The flow above assumes a sliding expiration.  It's your responsibility to understand the business process and design the application flow.  

    • Marked as answer by Anonymous Thursday, October 7, 2021 12:00 AM
    Friday, December 11, 2020 2:09 PM
  • User753101303 posted

    Hi,

    Or tell us first which problem you are trying to solve?  If worried about concurrent db updates ,a common approach is to use "optimistic concurrency".

    Locking beforehand would be rather if you really expect they multiple users will try very frequenlty to update the same data (which for most apps would likely point rather to some kind of organizational issue ???)

    Friday, December 11, 2020 2:46 PM
  • User1408348798 posted

    Dear Mgebhard, you gave me an idea of where to start. Thank you and happy holidays.

    Friday, December 11, 2020 2:50 PM
  • User1408348798 posted

    Dear PatriceSc. The flow is as follows: an user enters the view edit page and enter the data into the database, until he finishes entering another person not to be able to access the view edit page until he is left by the first user.  And I would like to know how I can find out that the view edit page is busy at that moment.

    Thanks for your time.

    Friday, December 11, 2020 2:59 PM
  • User753101303 posted

    And you'll lock users even if they are not working on the same data?

    With "optimistic concurrrency" users can still work on the same edit page. Each db row comes with a "version" column that is updated automatically. Updates are done using both the pk and this "version" information in the where clause and as a result:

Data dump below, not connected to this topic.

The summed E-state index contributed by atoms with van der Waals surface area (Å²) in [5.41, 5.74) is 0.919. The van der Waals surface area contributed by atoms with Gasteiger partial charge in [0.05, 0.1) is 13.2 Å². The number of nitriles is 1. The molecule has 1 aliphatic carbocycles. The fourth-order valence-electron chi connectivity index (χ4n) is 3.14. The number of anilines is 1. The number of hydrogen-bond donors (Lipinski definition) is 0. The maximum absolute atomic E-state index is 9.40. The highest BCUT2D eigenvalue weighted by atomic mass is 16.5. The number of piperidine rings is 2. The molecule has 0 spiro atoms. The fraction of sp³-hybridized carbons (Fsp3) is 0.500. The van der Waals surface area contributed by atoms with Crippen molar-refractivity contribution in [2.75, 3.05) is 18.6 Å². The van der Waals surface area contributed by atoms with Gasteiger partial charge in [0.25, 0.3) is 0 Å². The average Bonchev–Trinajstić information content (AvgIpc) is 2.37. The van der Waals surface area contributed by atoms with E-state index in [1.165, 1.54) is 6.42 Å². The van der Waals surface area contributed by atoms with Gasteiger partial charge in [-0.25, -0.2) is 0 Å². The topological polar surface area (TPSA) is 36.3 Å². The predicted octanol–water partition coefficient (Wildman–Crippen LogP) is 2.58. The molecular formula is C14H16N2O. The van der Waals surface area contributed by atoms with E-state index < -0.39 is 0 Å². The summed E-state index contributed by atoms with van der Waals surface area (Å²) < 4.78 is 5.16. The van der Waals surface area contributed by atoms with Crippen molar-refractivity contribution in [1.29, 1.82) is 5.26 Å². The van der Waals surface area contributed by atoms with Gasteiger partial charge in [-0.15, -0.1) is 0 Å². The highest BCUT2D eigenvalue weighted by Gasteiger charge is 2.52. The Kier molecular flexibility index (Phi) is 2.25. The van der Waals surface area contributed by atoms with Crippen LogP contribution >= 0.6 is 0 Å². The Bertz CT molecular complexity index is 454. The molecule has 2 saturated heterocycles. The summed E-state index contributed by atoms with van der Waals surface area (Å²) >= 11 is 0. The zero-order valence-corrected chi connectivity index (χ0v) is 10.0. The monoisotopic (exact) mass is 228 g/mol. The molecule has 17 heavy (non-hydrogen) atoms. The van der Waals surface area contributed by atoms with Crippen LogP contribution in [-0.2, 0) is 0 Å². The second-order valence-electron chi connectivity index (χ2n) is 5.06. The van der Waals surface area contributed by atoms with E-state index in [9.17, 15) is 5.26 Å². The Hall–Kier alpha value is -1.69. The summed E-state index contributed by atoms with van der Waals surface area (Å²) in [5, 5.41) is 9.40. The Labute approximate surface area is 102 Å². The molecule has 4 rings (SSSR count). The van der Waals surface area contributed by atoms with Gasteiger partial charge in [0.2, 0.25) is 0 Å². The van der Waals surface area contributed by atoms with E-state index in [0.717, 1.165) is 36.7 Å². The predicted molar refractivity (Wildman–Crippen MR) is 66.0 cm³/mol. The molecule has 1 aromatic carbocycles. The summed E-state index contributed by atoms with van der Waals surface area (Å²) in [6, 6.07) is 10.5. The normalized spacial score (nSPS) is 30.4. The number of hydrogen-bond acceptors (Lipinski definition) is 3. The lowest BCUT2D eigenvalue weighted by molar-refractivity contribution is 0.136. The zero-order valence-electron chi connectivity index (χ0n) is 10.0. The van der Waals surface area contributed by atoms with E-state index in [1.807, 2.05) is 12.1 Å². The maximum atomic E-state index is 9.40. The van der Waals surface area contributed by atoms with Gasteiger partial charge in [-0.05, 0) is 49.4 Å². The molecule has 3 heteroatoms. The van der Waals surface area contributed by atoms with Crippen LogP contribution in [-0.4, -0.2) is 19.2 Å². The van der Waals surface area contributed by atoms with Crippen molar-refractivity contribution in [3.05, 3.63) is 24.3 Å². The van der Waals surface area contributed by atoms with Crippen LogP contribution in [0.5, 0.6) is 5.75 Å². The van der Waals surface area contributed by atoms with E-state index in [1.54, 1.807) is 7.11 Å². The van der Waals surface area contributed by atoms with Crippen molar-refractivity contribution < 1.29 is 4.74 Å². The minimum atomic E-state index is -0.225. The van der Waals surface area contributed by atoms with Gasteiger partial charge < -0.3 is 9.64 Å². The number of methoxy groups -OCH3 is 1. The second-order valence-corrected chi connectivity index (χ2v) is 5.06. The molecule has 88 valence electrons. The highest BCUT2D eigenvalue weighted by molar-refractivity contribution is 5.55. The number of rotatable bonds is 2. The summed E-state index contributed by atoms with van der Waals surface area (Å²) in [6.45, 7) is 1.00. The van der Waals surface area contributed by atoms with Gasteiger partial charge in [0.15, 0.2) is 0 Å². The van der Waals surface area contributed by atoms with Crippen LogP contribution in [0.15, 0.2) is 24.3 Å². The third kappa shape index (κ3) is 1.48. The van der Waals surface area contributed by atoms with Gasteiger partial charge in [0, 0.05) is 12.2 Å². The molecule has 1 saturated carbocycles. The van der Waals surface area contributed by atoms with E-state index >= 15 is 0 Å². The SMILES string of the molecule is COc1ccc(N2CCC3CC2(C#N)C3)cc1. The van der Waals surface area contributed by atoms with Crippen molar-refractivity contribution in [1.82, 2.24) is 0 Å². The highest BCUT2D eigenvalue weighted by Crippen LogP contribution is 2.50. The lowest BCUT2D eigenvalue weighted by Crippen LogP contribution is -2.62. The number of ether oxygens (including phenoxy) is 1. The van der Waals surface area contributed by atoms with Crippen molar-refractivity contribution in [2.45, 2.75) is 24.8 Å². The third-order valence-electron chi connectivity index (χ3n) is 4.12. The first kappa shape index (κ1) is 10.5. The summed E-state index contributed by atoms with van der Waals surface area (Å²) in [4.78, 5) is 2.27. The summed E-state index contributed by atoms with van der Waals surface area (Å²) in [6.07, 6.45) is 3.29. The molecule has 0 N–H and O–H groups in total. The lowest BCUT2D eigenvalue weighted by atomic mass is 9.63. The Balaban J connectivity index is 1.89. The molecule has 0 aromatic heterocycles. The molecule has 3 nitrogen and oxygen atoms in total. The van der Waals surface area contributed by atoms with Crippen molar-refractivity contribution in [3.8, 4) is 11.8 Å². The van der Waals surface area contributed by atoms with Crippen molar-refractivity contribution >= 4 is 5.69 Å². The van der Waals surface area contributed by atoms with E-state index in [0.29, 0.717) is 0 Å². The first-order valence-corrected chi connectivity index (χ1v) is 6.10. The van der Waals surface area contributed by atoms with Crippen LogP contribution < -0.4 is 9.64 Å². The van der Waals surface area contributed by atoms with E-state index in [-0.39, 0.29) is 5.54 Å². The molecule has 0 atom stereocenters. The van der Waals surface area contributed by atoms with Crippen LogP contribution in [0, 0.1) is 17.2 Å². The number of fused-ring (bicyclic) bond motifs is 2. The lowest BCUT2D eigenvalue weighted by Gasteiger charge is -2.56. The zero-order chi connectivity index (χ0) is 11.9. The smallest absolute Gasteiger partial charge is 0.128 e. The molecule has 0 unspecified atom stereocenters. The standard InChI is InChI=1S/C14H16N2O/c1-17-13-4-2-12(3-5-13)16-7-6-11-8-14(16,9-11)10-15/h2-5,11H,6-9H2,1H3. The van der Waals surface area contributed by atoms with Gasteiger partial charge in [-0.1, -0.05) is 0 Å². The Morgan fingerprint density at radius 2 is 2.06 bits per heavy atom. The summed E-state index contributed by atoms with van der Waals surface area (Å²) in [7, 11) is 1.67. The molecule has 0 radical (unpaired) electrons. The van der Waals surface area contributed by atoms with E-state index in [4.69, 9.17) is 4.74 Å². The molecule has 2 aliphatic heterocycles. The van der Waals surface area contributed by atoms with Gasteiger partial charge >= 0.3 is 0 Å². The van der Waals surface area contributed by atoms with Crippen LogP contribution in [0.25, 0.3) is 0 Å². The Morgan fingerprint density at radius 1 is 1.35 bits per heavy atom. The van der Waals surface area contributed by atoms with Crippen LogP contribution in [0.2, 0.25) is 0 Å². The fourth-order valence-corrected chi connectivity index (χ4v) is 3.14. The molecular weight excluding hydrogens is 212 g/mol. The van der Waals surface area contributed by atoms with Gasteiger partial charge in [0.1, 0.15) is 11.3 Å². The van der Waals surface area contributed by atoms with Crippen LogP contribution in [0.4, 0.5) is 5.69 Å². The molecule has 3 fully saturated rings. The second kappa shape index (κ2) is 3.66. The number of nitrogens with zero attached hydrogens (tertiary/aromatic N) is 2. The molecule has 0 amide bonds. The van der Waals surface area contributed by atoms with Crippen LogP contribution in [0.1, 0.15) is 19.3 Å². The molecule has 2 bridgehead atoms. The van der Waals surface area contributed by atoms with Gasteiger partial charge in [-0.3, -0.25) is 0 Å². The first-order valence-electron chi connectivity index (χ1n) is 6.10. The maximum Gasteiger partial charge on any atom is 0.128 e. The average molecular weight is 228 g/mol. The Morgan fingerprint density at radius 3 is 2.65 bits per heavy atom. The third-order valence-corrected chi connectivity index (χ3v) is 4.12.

- if someone tries to change the same row since it was read , the row won't be found any more (as the version doesn't match) and you can now handle conflicts when they really happen. Also in my experience, users are rarely working on the same data.

    "Pessimistic locking" especialy at the page level could make your app barely usable. Or are you really in a case where you expect the same data to be very frequently upated by the same user ??? 

    Friday, December 11, 2020 3:29 PM
  • User-474980206 posted

    generally you use table in a database. typically the lock would have a timeout, say the user opens the page and walks away or closes the browser. so the flow is:

    user fetches page =>

         if no lock create a new lock for the user
         if already a lock and its the same user renew the lock
         if expired lock, delete the lock and and create new lock
         else redirect to locked page (note, be sure test and set is an atomic operation). 

    user saves page =>

        if user still has lock save data and redirect to success else redirect to lost lock

    Friday, December 11, 2020 4:12 PM
  • User1120430333 posted

    It seems to me that you are talking about stopping two or more users from editing/updating the same record concurrently. You're talking about a record lock condition and not some kind of Web page user lock condition. You should be looking into record lock conditions that have been discussed in the thread.

     

    Friday, December 11, 2020 10:49 PM